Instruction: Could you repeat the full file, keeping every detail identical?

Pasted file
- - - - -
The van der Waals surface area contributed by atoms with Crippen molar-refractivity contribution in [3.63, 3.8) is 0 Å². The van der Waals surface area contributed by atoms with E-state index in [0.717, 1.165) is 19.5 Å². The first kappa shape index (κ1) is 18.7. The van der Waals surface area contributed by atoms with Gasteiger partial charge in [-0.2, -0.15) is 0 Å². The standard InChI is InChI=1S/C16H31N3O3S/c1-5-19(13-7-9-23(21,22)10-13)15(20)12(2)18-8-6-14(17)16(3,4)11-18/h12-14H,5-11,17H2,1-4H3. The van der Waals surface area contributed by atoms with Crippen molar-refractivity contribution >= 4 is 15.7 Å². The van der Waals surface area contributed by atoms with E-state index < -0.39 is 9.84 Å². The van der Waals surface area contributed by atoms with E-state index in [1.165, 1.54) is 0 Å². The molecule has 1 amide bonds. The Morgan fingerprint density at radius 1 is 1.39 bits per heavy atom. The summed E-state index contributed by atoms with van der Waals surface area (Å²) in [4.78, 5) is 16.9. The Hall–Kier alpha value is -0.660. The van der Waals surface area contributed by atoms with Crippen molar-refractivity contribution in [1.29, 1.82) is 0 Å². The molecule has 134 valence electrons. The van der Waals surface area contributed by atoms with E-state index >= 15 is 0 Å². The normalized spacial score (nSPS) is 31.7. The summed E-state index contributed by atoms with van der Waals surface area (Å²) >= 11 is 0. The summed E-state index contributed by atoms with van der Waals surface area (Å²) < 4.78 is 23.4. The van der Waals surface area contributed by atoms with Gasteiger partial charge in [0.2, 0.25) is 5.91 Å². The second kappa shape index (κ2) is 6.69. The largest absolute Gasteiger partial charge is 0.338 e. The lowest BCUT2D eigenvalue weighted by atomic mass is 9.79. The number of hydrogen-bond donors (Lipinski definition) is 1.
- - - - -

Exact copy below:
The van der Waals surface area contributed by atoms with Crippen molar-refractivity contribution in [3.63, 3.8) is 0 Å². The van der Waals surface area contributed by atoms with E-state index in [0.717, 1.165) is 19.5 Å². The first kappa shape index (κ1) is 18.7. The van der Waals surface area contributed by atoms with Gasteiger partial charge in [-0.2, -0.15) is 0 Å². The standard InChI is InChI=1S/C16H31N3O3S/c1-5-19(13-7-9-23(21,22)10-13)15(20)12(2)18-8-6-14(17)16(3,4)11-18/h12-14H,5-11,17H2,1-4H3. The van der Waals surface area contributed by atoms with Crippen molar-refractivity contribution >= 4 is 15.7 Å². The van der Waals surface area contributed by atoms with E-state index < -0.39 is 9.84 Å². The van der Waals surface area contributed by atoms with E-state index in [1.165, 1.54) is 0 Å². The molecule has 1 amide bonds. The Morgan fingerprint density at radius 1 is 1.39 bits per heavy atom. The summed E-state index contributed by atoms with van der Waals surface area (Å²) in [4.78, 5) is 16.9. The Hall–Kier alpha value is -0.660. The van der Waals surface area contributed by atoms with Crippen molar-refractivity contribution in [1.29, 1.82) is 0 Å². The molecule has 134 valence electrons. The van der Waals surface area contributed by atoms with E-state index >= 15 is 0 Å². The normalized spacial score (nSPS) is 31.7. The summed E-state index contributed by atoms with van der Waals surface area (Å²) >= 11 is 0. The summed E-state index contributed by atoms with van der Waals surface area (Å²) < 4.78 is 23.4. The van der Waals surface area contributed by atoms with Gasteiger partial charge in [0.2, 0.25) is 5.91 Å². The second kappa shape index (κ2) is 6.69. The largest absolute Gasteiger partial charge is 0.338 e. The lowest BCUT2D eigenvalue weighted by atomic mass is 9.79. The number of hydrogen-bond donors (Lipinski definition) is 1.